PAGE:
It probably won’t surprise you, but I woke up this morning with supper on my mind. What to focus on today – seafood species or cooking technique? Once I got to the market, the species choice was easy; Dungeness crab.
The Dungeness crab gets its name from the town of Dungeness, located near Sequim, Washington in Clallam County, on the beautiful Olympic Peninsula.
In most cases, you will find Dungeness whole, cooked and previously frozen. This has to do with processing. If you live near the coast and can find them fresh-off-the-boat, by all means buy them!
Today, I bought mine as described above, whole, cooked and previously frozen. I purchased two crabs at 1.5 pound each for about $20. It was a bit of a splurge, but I couldn’t help it. It was as if these bright orange babies wanted me to rescue them from their icy beds and take them back to my warm (experimental) kitchen.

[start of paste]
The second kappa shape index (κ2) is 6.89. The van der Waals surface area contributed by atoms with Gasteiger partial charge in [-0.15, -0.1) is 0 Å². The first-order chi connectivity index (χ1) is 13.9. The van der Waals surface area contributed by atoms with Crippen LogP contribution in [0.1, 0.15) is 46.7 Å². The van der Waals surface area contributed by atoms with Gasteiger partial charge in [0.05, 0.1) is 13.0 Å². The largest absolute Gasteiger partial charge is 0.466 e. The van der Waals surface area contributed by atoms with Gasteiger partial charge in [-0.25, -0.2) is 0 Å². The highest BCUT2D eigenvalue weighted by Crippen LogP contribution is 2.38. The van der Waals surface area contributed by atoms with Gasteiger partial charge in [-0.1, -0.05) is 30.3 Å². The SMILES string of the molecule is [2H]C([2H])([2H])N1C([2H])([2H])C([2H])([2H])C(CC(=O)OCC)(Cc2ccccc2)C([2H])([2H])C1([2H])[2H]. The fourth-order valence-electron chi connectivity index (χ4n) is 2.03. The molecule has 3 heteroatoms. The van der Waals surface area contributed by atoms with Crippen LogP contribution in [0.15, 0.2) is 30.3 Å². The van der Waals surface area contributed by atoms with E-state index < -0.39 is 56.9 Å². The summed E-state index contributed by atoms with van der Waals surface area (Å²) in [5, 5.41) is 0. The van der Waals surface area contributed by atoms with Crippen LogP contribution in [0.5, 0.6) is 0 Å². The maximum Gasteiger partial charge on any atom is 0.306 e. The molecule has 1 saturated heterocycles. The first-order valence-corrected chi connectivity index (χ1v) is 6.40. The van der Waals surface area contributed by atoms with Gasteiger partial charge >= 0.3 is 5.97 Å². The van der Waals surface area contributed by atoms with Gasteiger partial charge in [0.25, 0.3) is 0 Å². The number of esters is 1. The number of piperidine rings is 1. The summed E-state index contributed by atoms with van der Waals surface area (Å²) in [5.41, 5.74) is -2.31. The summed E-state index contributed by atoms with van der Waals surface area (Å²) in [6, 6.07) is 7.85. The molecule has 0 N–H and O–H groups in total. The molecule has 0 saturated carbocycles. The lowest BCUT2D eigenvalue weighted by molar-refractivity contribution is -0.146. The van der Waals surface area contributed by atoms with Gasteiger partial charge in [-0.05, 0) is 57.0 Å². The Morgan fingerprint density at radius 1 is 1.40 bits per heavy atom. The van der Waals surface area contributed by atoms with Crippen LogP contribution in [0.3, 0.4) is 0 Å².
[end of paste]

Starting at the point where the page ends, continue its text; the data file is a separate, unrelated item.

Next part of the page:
Now, in terms of cooking technique, I have not committed to one idea. I have committed to three.
The process starts with cleaning the crab.
As I thought about the first dish that I’d make, I realized that I had a variety of frozen seafood in the freezer. I decided to make one of the recipes from my cookbook – seafood gumbo. It was fantastic!
For the next recipe, I had to call my mom for a bit a advice. I wanted to crab ‘n dumplings but I could’t remember her secret ingredient. I called her and she told me that it was baking powder. It helps the dumplings, made from flour and water, become fluffy and tender.
For my final dish, I wanted to create something that would help clean my palate after the savory gumbo and rich crab ‘n dumplings. I reached for a pack of glass noodles that I always have on-hand. I fell in love with glass noodles after researching Vietnamese cuisine and I use them as often as possible.
The final product was delicious!
It was a beautiful evening!